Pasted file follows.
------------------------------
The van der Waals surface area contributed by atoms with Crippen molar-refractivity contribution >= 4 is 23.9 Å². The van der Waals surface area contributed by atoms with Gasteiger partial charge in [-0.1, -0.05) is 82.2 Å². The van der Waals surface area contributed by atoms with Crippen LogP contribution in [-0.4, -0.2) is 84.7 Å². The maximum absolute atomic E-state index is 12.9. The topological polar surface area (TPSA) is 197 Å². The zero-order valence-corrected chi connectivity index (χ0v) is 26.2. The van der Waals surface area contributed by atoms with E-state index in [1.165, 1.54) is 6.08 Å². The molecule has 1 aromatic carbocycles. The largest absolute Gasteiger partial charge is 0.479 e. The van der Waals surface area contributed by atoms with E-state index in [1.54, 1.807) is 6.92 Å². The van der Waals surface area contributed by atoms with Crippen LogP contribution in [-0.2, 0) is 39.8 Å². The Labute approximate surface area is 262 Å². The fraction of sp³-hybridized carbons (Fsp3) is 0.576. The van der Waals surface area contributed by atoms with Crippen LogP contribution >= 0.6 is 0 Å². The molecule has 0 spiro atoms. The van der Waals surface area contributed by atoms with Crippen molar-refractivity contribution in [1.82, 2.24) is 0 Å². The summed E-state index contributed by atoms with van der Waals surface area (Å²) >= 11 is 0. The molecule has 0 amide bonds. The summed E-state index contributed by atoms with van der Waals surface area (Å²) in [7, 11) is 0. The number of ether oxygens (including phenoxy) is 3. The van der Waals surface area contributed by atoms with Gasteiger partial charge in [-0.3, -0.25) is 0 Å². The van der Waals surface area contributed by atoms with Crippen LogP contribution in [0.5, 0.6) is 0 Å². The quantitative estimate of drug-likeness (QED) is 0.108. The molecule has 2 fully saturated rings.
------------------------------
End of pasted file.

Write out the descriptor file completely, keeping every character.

The van der Waals surface area contributed by atoms with Crippen molar-refractivity contribution >= 4 is 23.9 Å². The van der Waals surface area contributed by atoms with Gasteiger partial charge in [-0.1, -0.05) is 82.2 Å². The van der Waals surface area contributed by atoms with Crippen LogP contribution in [-0.4, -0.2) is 84.7 Å². The maximum absolute atomic E-state index is 12.9. The topological polar surface area (TPSA) is 197 Å². The zero-order valence-corrected chi connectivity index (χ0v) is 26.2. The van der Waals surface area contributed by atoms with E-state index in [1.165, 1.54) is 6.08 Å². The molecule has 1 aromatic carbocycles. The largest absolute Gasteiger partial charge is 0.479 e. The van der Waals surface area contributed by atoms with E-state index in [1.54, 1.807) is 6.92 Å². The van der Waals surface area contributed by atoms with Crippen LogP contribution in [-0.2, 0) is 39.8 Å². The Labute approximate surface area is 262 Å². The fraction of sp³-hybridized carbons (Fsp3) is 0.576. The van der Waals surface area contributed by atoms with Crippen LogP contribution >= 0.6 is 0 Å². The molecule has 0 spiro atoms. The van der Waals surface area contributed by atoms with Crippen molar-refractivity contribution in [1.82, 2.24) is 0 Å². The summed E-state index contributed by atoms with van der Waals surface area (Å²) >= 11 is 0. The molecule has 0 amide bonds. The summed E-state index contributed by atoms with van der Waals surface area (Å²) in [7, 11) is 0. The number of ether oxygens (including phenoxy) is 3. The van der Waals surface area contributed by atoms with Gasteiger partial charge in [-0.3, -0.25) is 0 Å². The van der Waals surface area contributed by atoms with Crippen LogP contribution in [0.5, 0.6) is 0 Å². The quantitative estimate of drug-likeness (QED) is 0.108. The molecule has 2 fully saturated rings.